• Litter accumulation: The difference in leaf-on and leaf-off reflectance proved to correspond to the pattern in the litter accumulation of our calibration plots (threshold >0.3 unfavorable). The various levels of negative effects of litter could not be resolved from our sensor data. We assigned either +5 or −1 point to a pixel based on litter accumulation, and classified only the quantity of litter but not its effect (see Section 3.3) Four validation plots had favorable litter quantity and six unfavorable, and all but one (unfavorable) were correctly detected with 79% of all the validation pixels well identified.
  • Soil erosion: All field plots received favorable scores for this factor, since only positive effects of erosion were observed in the site. Therefore, we simply assigned the favorable value to all pixels belonging to the alkali grassland habitats. The accuracy of this indicator is the same as the accuracy of grassland masking.
  • Shrubs: None of our field plots contained any shrubs, but both native and alien invasive shrubs were present in the site. Following the assessment scheme, we used the scenario “trees and shrubs” with a morphological opening operation [68] to identify dense stands. This was compared with the class “alien invasive trees/shrubs” to identify separately the “low density”, the “dense native” and the “dense alien invasive” classes. Since this indicator directly relies on the output of the tree/shrub classification layers, its accuracy is at or above 65% (Supplementary Table S7).
  • Weeds: We used the single-band weed probability layer from the “anthropogenic features and disturbances” scenario. The threshold for unfavorable presence of weeds was assigned to be 65% probability in absence of more detailed calibration data. Again, the reliability of this indicator could not be tested; the accuracy of the weed probability layer is quantified within the respective classification scenario (Supplementary Table S6).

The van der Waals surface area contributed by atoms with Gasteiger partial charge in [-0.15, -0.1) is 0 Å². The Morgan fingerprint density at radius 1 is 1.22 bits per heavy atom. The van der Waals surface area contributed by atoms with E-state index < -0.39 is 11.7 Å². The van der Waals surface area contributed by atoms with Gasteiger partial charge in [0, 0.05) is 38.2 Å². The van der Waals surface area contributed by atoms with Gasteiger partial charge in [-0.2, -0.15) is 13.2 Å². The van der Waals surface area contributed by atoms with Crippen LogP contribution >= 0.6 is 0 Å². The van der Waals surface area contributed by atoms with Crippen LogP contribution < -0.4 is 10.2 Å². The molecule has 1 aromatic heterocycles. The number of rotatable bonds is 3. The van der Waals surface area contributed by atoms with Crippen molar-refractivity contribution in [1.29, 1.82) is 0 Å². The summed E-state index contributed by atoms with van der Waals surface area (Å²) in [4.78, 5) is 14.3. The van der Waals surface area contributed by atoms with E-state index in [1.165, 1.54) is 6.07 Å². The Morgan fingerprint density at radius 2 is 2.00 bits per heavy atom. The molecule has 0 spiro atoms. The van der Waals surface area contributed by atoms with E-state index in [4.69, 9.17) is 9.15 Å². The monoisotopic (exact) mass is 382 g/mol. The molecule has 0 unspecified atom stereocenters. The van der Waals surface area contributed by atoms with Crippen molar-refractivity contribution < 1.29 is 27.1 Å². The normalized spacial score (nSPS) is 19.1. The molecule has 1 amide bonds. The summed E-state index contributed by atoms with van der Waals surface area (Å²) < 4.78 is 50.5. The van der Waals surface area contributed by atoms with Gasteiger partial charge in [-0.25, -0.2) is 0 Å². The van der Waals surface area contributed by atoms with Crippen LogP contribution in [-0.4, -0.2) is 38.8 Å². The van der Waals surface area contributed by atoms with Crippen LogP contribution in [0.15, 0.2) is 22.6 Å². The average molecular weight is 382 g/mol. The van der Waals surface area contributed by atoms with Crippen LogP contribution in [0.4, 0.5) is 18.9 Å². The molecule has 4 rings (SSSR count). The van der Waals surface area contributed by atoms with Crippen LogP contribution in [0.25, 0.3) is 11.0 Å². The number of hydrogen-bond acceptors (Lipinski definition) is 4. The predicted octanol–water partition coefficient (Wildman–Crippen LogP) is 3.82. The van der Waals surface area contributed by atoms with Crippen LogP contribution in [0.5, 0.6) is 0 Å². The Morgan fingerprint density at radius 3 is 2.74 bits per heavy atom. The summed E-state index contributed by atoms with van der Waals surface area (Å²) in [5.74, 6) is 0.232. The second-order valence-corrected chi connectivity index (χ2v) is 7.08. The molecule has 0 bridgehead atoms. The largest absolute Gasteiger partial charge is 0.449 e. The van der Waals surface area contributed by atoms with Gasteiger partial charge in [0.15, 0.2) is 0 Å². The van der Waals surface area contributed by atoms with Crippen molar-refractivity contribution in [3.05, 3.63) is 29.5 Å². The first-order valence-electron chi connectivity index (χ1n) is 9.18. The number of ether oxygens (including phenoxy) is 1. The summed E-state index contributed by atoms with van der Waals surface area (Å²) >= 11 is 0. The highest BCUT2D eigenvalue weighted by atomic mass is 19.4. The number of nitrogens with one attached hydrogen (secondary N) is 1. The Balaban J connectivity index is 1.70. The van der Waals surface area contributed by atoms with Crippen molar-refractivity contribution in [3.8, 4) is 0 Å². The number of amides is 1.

• Disturbances: For grazing regime, difference in maximum normalized height was used again for meadows, with differences below −0.15 representing overgrazing and above −0.02 representing undergrazing and litter accumulation. In short grasslands, overgrazing is less of an issue as the standing crop is low anyway. Again, we used the difference in leaf-on and leaf-off reflectance and the already established threshold of <0.3 for undergrazing. As for treading by vehicles, we took the probability of the class “unpaved road” from the “anthropogenic features and disturbances” scenario, which included established field roads and also individual vehicle tracks, and set a threshold of 65% probability to identify any pixel where tracks can be suspected. Six of our CS validation plots received a negative score for disturbance while four were in favorable state; all except one (unfavorable) were correctly identified. A total of 64% of the pixels within the total area of the validation plots was labeled correctly, and four plots had more than 85% correctly labeled pixels (two in favorable and two in unfavorable status). According to the assessment scheme, a plot already qualifies as disturbed if 10% of its area is affected, which explains some of the plots with lower proportions labeled correctly, but not the single case of a disturbed plot where less than 1% of the pixels were correct.